“Our conferences in the past were incredibly well-received by attendees, but we wanted to find a way to share the program’s insights with a broader audience,” says Ludes. “We are grateful to have the support from The Providence Journal, the University and our newest partner, Rhode Island PBS, to make this effort possible.”

    Ludes and Miller, who describe the concept as “Inside the Actor’s Studio” meets CNN, also serve as co-hosts for the talk show. Each brings a unique perspective and professional experience to the project.  Miller—an accomplished storyteller in his own right—has published 14 books, as well as a number of series for The Providence Journal, including “Into the Heart: A Medical Odyssey,” a nine-part series on the invention of open-heart surgery andThe War on Terror: Coming Home,” an eight-part series about returning veterans of the post-9/11 wars in Afghanistan and Iraq. He also produced a documentary, “Coming Home,” which was nominated for Outstanding Documentary at the New England Emmy Awards.

    Ludes, in contrast, is the self-described “policy guy.”  In nearly 20 years in Washington, D.C., Ludes immersed himself in national security issues, served as a national security advisor to then-Senator John Kerry, now Secretary of State, built a think-tank, and shepherded President-elect Obama’s four priority nominees for leadership of the Department of Defense through successful Senate confirmations.

    While the hosts come at the show from different perspectives, the conversation brings them together.  Miller focuses on the guest’s storytelling craft, while Ludes explores the ways in which the guest’s work contributes to shaping public understanding of issues and, where appropriate, policy itself.  Together, the two hosts hope to educate audiences not simply about any single issue a guest may talk about, but about the power of storytelling in American society today.

    The first two guests, appearing before live audiences at the Pell Center in Newport, R.I., set the bar high.

    Lisa Genova, who also won the 2015 Pell Center Prize, was the first guest on Story in the Public Square. In a smart and provocative conversation, she shared how her personal narrative shaped her voice as an author and the impact of her work on communities hidden by neurological disease and conditions.  Having earned a Ph.D. in neuroscience from Harvard University, Genova is uniquely qualified to bring these stories to life.  In four best-sellers, she’s profiled people living with Alzheimer’s disease, autism, traumatic brain injury, and now Huntington’s disease, in her latest book, Inside the O’Briens.  She sees herself as an advocate for people who heretofore have been lost in public discussions, set aside by society that is intimidated—if not scared—by diseases and conditions they don’t understand.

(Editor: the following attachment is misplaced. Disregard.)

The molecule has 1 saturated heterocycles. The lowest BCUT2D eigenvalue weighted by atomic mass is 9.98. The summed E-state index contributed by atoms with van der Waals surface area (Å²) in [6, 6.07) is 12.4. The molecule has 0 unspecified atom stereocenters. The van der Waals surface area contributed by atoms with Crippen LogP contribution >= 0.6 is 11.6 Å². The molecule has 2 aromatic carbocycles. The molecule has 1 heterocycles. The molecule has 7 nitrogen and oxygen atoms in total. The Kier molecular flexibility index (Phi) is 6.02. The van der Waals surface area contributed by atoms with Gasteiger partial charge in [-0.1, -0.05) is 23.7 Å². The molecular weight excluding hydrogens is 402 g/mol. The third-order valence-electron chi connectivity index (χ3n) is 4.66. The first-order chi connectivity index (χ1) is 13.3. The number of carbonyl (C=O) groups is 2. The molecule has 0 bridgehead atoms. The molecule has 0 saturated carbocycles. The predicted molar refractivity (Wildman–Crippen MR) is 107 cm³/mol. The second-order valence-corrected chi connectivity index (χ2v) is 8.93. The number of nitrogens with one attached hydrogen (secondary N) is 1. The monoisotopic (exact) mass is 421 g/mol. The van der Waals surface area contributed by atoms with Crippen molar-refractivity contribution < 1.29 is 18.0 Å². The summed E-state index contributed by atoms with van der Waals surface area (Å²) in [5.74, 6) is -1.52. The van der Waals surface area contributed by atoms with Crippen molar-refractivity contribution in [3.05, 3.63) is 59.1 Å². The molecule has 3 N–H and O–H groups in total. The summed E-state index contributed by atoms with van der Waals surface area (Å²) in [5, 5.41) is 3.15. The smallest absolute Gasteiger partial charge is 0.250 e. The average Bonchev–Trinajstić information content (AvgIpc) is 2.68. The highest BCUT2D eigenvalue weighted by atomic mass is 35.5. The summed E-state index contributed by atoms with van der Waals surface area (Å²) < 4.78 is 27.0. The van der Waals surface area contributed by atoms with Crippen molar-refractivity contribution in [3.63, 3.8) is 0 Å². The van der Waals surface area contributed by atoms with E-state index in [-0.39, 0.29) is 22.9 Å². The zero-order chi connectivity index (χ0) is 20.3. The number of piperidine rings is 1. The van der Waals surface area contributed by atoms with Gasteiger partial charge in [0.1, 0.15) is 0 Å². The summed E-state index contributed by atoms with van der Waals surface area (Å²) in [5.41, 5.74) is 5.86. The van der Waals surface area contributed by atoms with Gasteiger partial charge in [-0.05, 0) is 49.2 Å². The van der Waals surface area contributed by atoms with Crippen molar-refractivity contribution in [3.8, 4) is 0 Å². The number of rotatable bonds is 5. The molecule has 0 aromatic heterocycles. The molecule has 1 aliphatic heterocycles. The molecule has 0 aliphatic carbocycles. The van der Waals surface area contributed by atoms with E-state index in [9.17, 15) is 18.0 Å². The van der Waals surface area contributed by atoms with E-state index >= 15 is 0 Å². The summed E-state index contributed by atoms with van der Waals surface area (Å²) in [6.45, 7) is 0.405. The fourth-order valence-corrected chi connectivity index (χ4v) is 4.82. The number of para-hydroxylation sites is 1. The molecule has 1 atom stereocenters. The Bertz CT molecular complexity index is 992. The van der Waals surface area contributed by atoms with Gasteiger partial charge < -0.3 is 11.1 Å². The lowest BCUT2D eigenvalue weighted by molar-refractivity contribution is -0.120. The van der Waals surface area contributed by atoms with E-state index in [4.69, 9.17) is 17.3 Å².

The show’s second guest, Dan Barry, elaborated on how his background living in a working-class community in Rhode Island helped shape his work as journalist.  Barry, who was part of a Pulitzer-winning team at The Providence Journal, was also a finalist for two other Pulitzer prizes at the New York Times.  In columns and series for the Times, Barry often employs a behind-the-scenes approach to reporting—heading in the opposite direction of the reporters covering big events. In his coverage of riots in Ferguson, Missouri, last year, for example, Barry profiled the people who work for the police department in that embattled city.  Unlike Genova, Barry does not see himself as an advocate, but both writers spoke eloquently about the importance of empathy in their work.

    “In their own unique ways, Lisa and Dan are exactly the kind of storytellers we will profile on Story in the Public Square,” said Miller.  “Their stories are full of heart, emotion, unforgettable characters, and meaning.  Whether they see themselves as advocates or not is almost irrelevant.  The fact is, both of these writers give voice to those who are otherwise voiceless—and in so doing enrich the public debate.”

    With the pilot episodes taped, Ludes and Miller are now focused on building a successful series.  “Rhode Island PBS has committed to broadcasting the episodes we’ve shot in Fall 2015,” said Ludes.  “But these are stories that deserve the biggest audience.”  To gain national distribution, the show will need at least 12 episodes.  “It’s all about funding at this point,” continued Ludes.  “We know we’ve got a great idea.  Now we need to find the sponsor who will bring this to a national audience.”